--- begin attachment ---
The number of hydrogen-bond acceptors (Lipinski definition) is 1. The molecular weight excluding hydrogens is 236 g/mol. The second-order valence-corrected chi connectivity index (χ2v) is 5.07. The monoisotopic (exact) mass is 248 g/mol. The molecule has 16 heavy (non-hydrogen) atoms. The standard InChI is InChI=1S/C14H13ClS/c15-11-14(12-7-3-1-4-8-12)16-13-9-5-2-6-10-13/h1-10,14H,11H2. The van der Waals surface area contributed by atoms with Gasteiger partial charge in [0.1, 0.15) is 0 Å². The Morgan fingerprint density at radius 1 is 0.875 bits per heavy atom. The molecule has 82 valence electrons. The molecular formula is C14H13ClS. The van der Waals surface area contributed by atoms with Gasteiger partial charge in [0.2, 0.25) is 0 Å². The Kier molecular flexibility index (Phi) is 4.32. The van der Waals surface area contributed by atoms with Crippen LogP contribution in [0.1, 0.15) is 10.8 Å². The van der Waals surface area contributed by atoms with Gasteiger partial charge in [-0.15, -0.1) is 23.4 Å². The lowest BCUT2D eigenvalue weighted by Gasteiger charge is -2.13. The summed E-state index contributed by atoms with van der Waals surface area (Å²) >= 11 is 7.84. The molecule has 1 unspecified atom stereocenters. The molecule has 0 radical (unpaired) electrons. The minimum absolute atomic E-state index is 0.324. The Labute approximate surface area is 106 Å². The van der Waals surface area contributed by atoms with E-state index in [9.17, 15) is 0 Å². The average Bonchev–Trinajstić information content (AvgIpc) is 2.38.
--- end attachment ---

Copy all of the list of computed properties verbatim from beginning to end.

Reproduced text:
The number of hydrogen-bond acceptors (Lipinski definition) is 1. The molecular weight excluding hydrogens is 236 g/mol. The second-order valence-corrected chi connectivity index (χ2v) is 5.07. The monoisotopic (exact) mass is 248 g/mol. The molecule has 16 heavy (non-hydrogen) atoms. The standard InChI is InChI=1S/C14H13ClS/c15-11-14(12-7-3-1-4-8-12)16-13-9-5-2-6-10-13/h1-10,14H,11H2. The van der Waals surface area contributed by atoms with Gasteiger partial charge in [0.1, 0.15) is 0 Å². The Morgan fingerprint density at radius 1 is 0.875 bits per heavy atom. The molecule has 82 valence electrons. The molecular formula is C14H13ClS. The van der Waals surface area contributed by atoms with Gasteiger partial charge in [0.2, 0.25) is 0 Å². The Kier molecular flexibility index (Phi) is 4.32. The van der Waals surface area contributed by atoms with Crippen LogP contribution in [0.1, 0.15) is 10.8 Å². The van der Waals surface area contributed by atoms with Gasteiger partial charge in [-0.15, -0.1) is 23.4 Å². The lowest BCUT2D eigenvalue weighted by Gasteiger charge is -2.13. The summed E-state index contributed by atoms with van der Waals surface area (Å²) >= 11 is 7.84. The molecule has 1 unspecified atom stereocenters. The molecule has 0 radical (unpaired) electrons. The minimum absolute atomic E-state index is 0.324. The Labute approximate surface area is 106 Å². The van der Waals surface area contributed by atoms with E-state index in [9.17, 15) is 0 Å². The average Bonchev–Trinajstić information content (AvgIpc) is 2.38.